St. Vincent de Paul pharmacy dispenses a dose of dignity along with medications

Client Barry Silver

Client Barry Silver

By Julie Kemble Borths

Barry Silver is the first to admit he was “hysterical” about 10 years ago when he arrived at the relatively new pharmacy at St. Vincent de Paul. After being placed on disability, he had no prescription insurance coverage. He was cutting his medications in half to make them last longer and avoid refills.

“I had lost my dignity as a person,” Silver said. “But at St. Vincent de Paul they were so welcoming. I got my self-esteem back.”

That holistic approach is part of what makes St. Vincent de Paul’s Charitable Pharmacy a nationally honored program, providing uninsured and underinsured people with free medications at two locations: the Liz Carter Outreach Center in the West End and the Western Hills Thrift Store.

Pharmacy director Mike Espel

Pharmacy director Mike Espel

Pharmacy director Mike Espel said clients get individualized attention not only about what kind of medication they need, but also about what is going on in their lives. Since eligible clients must have incomes below a certain point (determined by family size and the 2017 federal poverty level), they often have many issues when it comes to housing, nutrition and other wellness factors, like having a doctor.

“We do a lot of motivational interviewing,” Espel said. “We help clients look at how they can get the full benefit of a medication. Sometimes it’s not just getting the prescription, sometimes it’s the opportunity to educate.”

Others have observed the pharmacy has better outcomes than Medicaid, for example. In a national program, the pharmacy recently received a bronze medal, worth $10,000 in products to use for blood glucose screenings. And Espel received a Robert Wood Johnson Foundation Award for Health Equity presented by the National Association of Free Clinics for showing success in changing systems that impact the health of patients.

But the individual success stories and national awards don’t make it easy to operate the free pharmacy, Espel said. “It’s a delicate balance. We get a lot of donated medication. And we have to juggle what we get with what the need is. There’s a lot of divine intervention. Somehow we always seem to have what we need.”

Three-fourths of the medications are donated by wholesalers and international organizations, long-term care facilities, drug companies and sample supplies from physicians. The rest, as well as funding for staff, comes from monetary donations and grants.

Such community support is critical at a time when many people find themselves uninsured, underinsured or without prescription coverage. The rising cost of medications, such as the 200 percent increase for insulin in recent years, makes staying healthy even more of a challenge for a diabetic with a limited income.

Volunteer Mike Horn, a semi-retired pharmacist

Volunteer Mike Horn, a semi-retired pharmacist

To further stretch the funding and pay for more medications that must be purchased, volunteer staff supplement the paid staff, enabling the one-on-one attention clients need. Help comes from volunteer pharmacists and technicians, as well as students at regional colleges and universities who earn clinical hours by volunteering at St. Vincent de Paul. One such volunteer is semi-retired pharmacist Mike Horn, who has provided care at the pharmacy for three years.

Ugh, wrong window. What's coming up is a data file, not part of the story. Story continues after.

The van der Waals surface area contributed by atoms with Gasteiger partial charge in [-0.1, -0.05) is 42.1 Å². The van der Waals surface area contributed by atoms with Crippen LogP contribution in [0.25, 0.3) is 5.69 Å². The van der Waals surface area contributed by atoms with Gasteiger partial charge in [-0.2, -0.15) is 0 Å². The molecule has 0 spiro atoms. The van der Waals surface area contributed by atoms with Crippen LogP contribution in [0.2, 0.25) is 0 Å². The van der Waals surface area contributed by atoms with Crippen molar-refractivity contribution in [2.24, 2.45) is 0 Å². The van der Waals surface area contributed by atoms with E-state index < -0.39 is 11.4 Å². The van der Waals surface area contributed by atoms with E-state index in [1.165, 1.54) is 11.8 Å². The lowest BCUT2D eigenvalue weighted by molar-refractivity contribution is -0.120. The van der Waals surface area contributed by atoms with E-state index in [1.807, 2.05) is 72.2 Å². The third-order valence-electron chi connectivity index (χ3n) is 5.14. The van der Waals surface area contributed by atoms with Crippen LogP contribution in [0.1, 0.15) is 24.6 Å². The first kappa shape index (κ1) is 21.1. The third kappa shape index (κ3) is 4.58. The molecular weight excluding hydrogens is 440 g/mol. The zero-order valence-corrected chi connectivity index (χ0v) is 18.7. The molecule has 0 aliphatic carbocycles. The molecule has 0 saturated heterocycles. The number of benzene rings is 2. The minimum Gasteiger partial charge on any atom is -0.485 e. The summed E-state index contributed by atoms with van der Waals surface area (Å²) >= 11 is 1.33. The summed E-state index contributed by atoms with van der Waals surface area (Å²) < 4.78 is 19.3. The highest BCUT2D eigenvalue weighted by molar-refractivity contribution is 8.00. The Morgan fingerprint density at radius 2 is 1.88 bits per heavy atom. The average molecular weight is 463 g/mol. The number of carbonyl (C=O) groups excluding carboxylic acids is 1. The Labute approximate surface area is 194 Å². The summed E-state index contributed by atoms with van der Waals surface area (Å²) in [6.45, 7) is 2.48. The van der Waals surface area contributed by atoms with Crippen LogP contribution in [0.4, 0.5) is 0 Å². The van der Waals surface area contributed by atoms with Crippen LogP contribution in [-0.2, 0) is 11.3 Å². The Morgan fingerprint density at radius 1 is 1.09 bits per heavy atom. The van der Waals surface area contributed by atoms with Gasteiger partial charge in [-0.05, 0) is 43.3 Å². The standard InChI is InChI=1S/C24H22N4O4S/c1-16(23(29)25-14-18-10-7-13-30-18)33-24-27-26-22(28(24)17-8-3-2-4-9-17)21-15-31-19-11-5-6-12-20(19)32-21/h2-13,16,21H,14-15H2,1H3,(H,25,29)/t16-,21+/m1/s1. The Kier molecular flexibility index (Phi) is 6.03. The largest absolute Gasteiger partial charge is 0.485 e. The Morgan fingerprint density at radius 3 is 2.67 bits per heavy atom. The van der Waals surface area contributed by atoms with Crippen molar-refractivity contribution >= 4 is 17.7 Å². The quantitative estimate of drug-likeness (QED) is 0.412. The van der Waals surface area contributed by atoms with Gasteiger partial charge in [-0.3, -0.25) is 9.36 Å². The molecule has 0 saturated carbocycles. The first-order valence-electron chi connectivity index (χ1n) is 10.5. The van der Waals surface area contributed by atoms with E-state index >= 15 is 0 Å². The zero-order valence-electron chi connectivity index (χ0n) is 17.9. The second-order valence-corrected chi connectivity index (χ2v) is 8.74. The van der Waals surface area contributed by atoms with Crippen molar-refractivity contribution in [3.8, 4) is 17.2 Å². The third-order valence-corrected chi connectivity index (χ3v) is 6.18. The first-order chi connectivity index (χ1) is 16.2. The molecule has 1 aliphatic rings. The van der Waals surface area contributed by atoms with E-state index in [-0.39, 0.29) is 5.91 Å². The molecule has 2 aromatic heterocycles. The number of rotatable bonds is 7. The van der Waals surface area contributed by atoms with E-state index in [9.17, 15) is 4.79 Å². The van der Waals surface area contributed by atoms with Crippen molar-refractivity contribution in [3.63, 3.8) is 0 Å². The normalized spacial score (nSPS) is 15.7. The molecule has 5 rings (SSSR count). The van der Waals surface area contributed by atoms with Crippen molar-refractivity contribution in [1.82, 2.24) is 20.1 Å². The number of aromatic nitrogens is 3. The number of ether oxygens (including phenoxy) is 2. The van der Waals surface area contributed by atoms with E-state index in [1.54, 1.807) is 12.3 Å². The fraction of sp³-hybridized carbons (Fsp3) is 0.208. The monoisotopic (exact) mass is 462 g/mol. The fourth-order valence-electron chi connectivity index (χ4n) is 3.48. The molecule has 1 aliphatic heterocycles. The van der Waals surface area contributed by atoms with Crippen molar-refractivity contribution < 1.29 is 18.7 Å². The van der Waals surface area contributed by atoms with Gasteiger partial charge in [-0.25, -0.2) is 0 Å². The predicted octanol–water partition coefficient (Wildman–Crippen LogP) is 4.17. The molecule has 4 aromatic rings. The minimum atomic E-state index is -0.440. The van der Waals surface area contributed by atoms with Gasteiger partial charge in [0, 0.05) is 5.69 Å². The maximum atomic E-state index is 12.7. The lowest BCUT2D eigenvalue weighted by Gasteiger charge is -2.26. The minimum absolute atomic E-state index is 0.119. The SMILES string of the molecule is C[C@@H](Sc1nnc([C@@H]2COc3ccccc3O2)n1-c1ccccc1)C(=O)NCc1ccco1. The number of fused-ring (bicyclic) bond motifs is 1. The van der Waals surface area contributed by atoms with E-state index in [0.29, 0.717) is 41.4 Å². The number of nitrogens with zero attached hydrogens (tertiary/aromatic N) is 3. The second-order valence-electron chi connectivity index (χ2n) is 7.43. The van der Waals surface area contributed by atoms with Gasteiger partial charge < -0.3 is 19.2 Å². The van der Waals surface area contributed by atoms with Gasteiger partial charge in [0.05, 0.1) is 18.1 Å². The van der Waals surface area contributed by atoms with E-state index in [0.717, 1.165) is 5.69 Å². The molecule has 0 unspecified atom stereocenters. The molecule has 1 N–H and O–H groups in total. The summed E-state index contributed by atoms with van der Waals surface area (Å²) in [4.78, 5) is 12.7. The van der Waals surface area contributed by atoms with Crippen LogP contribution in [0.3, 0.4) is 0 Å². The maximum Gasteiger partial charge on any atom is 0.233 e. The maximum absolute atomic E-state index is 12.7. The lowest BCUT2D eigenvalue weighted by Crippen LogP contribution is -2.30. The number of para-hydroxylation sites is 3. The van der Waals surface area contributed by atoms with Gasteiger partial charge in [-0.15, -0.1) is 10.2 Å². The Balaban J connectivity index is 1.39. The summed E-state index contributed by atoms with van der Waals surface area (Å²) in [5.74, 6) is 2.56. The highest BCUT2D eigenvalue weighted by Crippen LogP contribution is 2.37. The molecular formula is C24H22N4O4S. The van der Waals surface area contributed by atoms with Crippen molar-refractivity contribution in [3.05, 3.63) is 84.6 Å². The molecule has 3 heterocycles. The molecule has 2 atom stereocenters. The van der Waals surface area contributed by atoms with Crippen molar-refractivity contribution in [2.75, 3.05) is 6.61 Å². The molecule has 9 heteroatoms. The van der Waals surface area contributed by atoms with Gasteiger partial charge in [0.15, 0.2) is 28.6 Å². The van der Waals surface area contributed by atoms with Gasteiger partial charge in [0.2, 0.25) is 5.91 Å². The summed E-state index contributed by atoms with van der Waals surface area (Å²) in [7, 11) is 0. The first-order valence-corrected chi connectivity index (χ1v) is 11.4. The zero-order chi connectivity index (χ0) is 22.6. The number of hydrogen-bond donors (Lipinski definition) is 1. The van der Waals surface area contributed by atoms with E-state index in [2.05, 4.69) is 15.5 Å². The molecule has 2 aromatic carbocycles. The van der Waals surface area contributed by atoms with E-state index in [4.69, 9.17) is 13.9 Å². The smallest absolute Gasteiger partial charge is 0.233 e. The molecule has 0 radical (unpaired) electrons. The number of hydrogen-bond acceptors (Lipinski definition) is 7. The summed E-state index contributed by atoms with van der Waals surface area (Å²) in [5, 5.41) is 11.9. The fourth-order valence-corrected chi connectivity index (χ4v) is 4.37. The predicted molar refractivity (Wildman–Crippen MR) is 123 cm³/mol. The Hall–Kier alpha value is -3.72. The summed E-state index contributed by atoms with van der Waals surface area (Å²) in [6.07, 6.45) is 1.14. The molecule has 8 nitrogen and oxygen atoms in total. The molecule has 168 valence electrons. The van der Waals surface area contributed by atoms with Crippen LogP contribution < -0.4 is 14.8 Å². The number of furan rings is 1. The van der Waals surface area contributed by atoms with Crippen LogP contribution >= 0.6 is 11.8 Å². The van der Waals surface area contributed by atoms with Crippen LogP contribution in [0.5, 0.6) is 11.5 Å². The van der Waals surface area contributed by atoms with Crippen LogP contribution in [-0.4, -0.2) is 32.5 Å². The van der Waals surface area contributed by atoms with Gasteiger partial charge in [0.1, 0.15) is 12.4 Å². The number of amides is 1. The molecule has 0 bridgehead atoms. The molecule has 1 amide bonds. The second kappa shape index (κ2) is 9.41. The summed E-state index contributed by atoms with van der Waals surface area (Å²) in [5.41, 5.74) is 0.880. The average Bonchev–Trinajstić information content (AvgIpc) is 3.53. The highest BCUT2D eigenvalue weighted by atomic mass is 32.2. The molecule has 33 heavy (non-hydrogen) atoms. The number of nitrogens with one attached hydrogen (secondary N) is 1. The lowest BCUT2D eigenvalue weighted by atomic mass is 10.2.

“I like how we can follow the patient closely,” Horn said. “We see all kinds of people, and they are all fighting the good fight. A lot of them are still working, but it’s not enough to pay for their medications. We work with them so they feel better.”

In addition to counseling, the pharmacy offers immunizations and monitors health with blood pressure readings and other tests. If a client doesn’t renew a prescription or pick it up from the pharmacy, the staff calls to check in.

Silver said that personal connection “helped me look inward” and take charge of his health. For example, he said, he was a diet soft drink “fiend,” and in his conversations with St. Vincent de Paul staff he realized that he needed to drink more water. He has shed weight, eats a more healthy diet and feels better than he has in years.

“You can’t measure that in dollars,” he said.

 


Events benefit pharmacy program

Two coming events will support the St. Vincent de Paul pharmacy program in Cincinnati.

The Prescription Fore Fun golf outing is at 2 p.m. Monday, July 31, at Clovernook Country Club. The registration deadline for sponsorships and for the nine-hole golf outing is July 21.

Tickets for the Wine and Bourbon Tasting Event, which immediately follows at 5 p.m. Monday, July 31, at Clovernook Country Club, are also available. The tasting is accompanied by food pairings and includes a silent auction. Tickets can be purchased separately or in conjunction with the golf outing.

(513) 562-8853 or CincyWineTasting.com

 


SVDP Pharmacy by the numbers

  • The St. Vincent de Paul Pharmacy, which opened in 2005, is one of fewer than 50 charity pharmacies in the nation.
  • It has filled more than 355,000 prescriptions with a total retail value of more than $41 million.
  • About 80 percent of its medications come from donations.
  • Staffing includes five pharmacists and technicians, plus more than 200 volunteers.
  • The community has saved an estimated $6.1 million in health care costs because of reduced hospital stays and visits to emergency rooms.
  • Clients qualify under the current federal poverty level guidelines (for example, a $32,489 annual income for a family of two) and must live in Hamilton, Butler, Warren or Clermont counties in Ohio.

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